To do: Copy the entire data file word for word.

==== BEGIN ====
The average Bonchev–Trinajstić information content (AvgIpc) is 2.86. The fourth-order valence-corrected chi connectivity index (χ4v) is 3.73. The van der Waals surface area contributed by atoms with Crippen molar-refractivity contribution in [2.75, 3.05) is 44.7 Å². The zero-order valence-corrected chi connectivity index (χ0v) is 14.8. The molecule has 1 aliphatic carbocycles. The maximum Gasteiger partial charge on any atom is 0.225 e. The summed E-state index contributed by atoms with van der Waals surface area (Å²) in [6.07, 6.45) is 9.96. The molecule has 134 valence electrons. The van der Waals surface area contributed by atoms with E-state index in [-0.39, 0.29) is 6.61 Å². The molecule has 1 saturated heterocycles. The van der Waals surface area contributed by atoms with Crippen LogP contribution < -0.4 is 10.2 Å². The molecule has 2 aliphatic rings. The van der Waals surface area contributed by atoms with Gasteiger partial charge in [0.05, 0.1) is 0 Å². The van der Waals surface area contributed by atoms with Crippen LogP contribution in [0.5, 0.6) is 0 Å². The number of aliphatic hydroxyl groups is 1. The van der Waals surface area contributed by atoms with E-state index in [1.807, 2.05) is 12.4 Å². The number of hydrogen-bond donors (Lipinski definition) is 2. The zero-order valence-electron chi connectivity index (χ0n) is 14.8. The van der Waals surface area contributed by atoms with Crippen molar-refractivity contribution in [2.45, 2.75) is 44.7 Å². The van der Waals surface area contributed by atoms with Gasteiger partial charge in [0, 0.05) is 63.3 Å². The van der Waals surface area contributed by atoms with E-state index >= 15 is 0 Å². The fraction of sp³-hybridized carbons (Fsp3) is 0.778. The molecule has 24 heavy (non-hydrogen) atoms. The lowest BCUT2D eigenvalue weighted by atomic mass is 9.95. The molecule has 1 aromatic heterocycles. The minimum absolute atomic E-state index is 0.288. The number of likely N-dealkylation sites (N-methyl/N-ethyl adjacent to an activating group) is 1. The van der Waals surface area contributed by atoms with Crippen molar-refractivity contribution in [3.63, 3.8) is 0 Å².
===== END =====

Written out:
The average Bonchev–Trinajstić information content (AvgIpc) is 2.86. The fourth-order valence-corrected chi connectivity index (χ4v) is 3.73. The van der Waals surface area contributed by atoms with Crippen molar-refractivity contribution in [2.75, 3.05) is 44.7 Å². The zero-order valence-corrected chi connectivity index (χ0v) is 14.8. The molecule has 1 aliphatic carbocycles. The maximum Gasteiger partial charge on any atom is 0.225 e. The summed E-state index contributed by atoms with van der Waals surface area (Å²) in [6.07, 6.45) is 9.96. The molecule has 134 valence electrons. The van der Waals surface area contributed by atoms with E-state index in [-0.39, 0.29) is 6.61 Å². The molecule has 1 saturated heterocycles. The van der Waals surface area contributed by atoms with Crippen LogP contribution < -0.4 is 10.2 Å². The molecule has 2 aliphatic rings. The van der Waals surface area contributed by atoms with Gasteiger partial charge in [0.05, 0.1) is 0 Å². The van der Waals surface area contributed by atoms with Crippen LogP contribution in [0.5, 0.6) is 0 Å². The number of aliphatic hydroxyl groups is 1. The van der Waals surface area contributed by atoms with E-state index in [1.807, 2.05) is 12.4 Å². The number of hydrogen-bond donors (Lipinski definition) is 2. The zero-order valence-electron chi connectivity index (χ0n) is 14.8. The van der Waals surface area contributed by atoms with Crippen molar-refractivity contribution in [2.45, 2.75) is 44.7 Å². The van der Waals surface area contributed by atoms with Gasteiger partial charge in [0, 0.05) is 63.3 Å². The van der Waals surface area contributed by atoms with E-state index >= 15 is 0 Å². The fraction of sp³-hybridized carbons (Fsp3) is 0.778. The molecule has 24 heavy (non-hydrogen) atoms. The lowest BCUT2D eigenvalue weighted by atomic mass is 9.95. The molecule has 1 aromatic heterocycles. The minimum absolute atomic E-state index is 0.288. The number of likely N-dealkylation sites (N-methyl/N-ethyl adjacent to an activating group) is 1. The van der Waals surface area contributed by atoms with Crippen molar-refractivity contribution in [3.63, 3.8) is 0 Å².